17 July 2002
Please note … correction
The costings of National policy released today contained a small error, the effect of which was to understate the level of National’s fiscal indiscipline.
The total on page 10 should read $2610 million, not $2440 million. Our initial conservative allocation for National’s health promises was $230 million a year but we subsequently raised this to $400 million after Bill English told Hawkes Bay Today that National would pump another $400 million a year into health on top of the $500 million a year increase over the next three years already factored into the 2002 budget.
We neglected, however, to carry the new figure through to the page 10 total. This measures the combined costs of National’s programme against the $2,400 million Labour has earmarked for the New Zealand Superannuation Fund.
National is claiming that it can finance its spending promises out of the “savings” it will make by dismantling the Fund. Plainly, it cannot.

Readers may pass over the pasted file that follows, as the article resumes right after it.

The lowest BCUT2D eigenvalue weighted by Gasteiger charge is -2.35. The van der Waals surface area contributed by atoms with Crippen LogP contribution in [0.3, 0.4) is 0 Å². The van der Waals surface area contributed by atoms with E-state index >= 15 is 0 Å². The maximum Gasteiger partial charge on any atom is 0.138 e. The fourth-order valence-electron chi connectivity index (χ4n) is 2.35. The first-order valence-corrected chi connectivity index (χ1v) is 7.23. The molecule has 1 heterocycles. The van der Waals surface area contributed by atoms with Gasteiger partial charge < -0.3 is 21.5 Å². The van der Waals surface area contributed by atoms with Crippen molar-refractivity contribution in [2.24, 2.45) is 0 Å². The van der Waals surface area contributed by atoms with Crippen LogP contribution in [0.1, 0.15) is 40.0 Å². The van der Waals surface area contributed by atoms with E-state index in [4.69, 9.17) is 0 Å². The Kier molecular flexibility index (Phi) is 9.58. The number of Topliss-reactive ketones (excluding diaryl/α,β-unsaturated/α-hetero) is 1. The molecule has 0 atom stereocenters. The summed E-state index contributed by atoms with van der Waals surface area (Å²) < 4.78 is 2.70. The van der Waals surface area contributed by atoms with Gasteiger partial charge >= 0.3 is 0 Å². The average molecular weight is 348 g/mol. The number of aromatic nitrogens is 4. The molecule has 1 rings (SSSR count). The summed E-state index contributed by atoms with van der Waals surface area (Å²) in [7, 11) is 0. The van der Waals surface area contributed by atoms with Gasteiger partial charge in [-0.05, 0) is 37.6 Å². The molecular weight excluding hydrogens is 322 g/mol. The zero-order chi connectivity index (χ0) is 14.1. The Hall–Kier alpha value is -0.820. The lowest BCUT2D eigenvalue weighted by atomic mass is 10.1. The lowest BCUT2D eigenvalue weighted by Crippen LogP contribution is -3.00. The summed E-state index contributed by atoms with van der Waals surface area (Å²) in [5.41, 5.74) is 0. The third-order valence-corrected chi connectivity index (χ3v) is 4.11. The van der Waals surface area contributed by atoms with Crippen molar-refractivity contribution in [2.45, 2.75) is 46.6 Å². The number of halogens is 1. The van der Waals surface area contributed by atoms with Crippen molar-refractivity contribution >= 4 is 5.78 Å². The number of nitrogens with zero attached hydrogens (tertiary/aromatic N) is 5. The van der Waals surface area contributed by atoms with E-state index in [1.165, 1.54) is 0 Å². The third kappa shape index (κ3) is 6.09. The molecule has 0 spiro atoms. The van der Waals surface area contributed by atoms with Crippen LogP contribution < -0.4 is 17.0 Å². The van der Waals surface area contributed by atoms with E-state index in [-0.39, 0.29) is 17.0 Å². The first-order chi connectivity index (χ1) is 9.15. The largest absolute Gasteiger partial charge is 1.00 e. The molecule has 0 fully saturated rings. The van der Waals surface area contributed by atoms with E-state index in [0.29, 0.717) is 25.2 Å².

And the problem is worse than the $2610 figure suggests as we have been deliberately conservative in our costings and, where the policy was too vague to be costed in any meaningful way, we have left it out.
Corrected Page 10
operating surplus track will be radically lower. But even then, the amounts it intends to commit to tax and spending plans are larger than the amounts of fund transfers by some 74 percent.
There are therefore three possibilities:
- Radically smaller operating surpluses with the threat of a return to deficits if the economy weakens.
- A halt to, or paring back of, vital capital works in the areas of schools, hospitals, roads and the like.
- Increased debt.
Even that is just the start of the story. With conservative assumptions and no costing of large elements of National’s list of promises, it is easy to see how National would use up more than the full $2,400 million a year envisaged by the time of the end of the Parliamentary term.
It would go on ($million a year)
Tertiary education 230
Children’s policies 100
Law and Order 130
If the intention is to continue with a rising health funding path, the $400 million annual increase that ends in 2005 will need to be added in to this list of 2006 expenses.
This would require no other extra spending during the term. It implies a three-year wage freeze for police, teachers, the defence forces and other public servants. It assumes no unforeseen events like peacekeeping duties or response to biosecurity threats.
Worse, it leaves out the myriad of uncostable promises to do things like put “a lot more money in the budget for industry and regional development”, increase funding for aged care residential services, and dozens of other big ticket items.